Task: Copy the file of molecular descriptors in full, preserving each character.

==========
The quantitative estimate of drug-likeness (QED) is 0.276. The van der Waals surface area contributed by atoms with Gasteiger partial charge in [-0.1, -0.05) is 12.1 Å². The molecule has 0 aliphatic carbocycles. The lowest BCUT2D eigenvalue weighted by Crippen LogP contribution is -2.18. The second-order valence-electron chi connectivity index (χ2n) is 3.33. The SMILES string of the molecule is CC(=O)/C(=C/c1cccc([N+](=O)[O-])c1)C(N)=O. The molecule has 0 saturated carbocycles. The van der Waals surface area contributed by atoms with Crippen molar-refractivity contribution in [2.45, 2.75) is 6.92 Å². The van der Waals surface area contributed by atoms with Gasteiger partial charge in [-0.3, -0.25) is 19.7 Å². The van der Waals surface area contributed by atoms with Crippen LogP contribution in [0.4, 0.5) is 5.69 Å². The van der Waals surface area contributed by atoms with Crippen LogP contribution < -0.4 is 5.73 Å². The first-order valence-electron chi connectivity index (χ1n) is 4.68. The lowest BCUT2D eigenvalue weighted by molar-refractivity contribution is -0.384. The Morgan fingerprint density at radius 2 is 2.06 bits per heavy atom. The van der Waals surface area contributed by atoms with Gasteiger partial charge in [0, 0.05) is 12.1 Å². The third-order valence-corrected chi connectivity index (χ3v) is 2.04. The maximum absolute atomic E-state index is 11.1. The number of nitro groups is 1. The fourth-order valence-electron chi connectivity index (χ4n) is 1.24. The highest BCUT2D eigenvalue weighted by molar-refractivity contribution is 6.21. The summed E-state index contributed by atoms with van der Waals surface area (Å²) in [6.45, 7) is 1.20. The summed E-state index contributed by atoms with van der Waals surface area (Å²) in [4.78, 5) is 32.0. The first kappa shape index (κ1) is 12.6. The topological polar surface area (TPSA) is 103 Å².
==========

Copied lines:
The quantitative estimate of drug-likeness (QED) is 0.276. The van der Waals surface area contributed by atoms with Gasteiger partial charge in [-0.1, -0.05) is 12.1 Å². The molecule has 0 aliphatic carbocycles. The lowest BCUT2D eigenvalue weighted by Crippen LogP contribution is -2.18. The second-order valence-electron chi connectivity index (χ2n) is 3.33. The SMILES string of the molecule is CC(=O)/C(=C/c1cccc([N+](=O)[O-])c1)C(N)=O. The molecule has 0 saturated carbocycles. The van der Waals surface area contributed by atoms with Crippen molar-refractivity contribution in [2.45, 2.75) is 6.92 Å². The van der Waals surface area contributed by atoms with Gasteiger partial charge in [-0.3, -0.25) is 19.7 Å². The van der Waals surface area contributed by atoms with Crippen LogP contribution in [0.4, 0.5) is 5.69 Å². The van der Waals surface area contributed by atoms with Crippen LogP contribution < -0.4 is 5.73 Å². The first-order valence-electron chi connectivity index (χ1n) is 4.68. The lowest BCUT2D eigenvalue weighted by molar-refractivity contribution is -0.384. The Morgan fingerprint density at radius 2 is 2.06 bits per heavy atom. The van der Waals surface area contributed by atoms with Gasteiger partial charge in [0, 0.05) is 12.1 Å². The third-order valence-corrected chi connectivity index (χ3v) is 2.04. The maximum absolute atomic E-state index is 11.1. The number of nitro groups is 1. The fourth-order valence-electron chi connectivity index (χ4n) is 1.24. The highest BCUT2D eigenvalue weighted by molar-refractivity contribution is 6.21. The summed E-state index contributed by atoms with van der Waals surface area (Å²) in [6.45, 7) is 1.20. The summed E-state index contributed by atoms with van der Waals surface area (Å²) in [4.78, 5) is 32.0. The first kappa shape index (κ1) is 12.6. The topological polar surface area (TPSA) is 103 Å².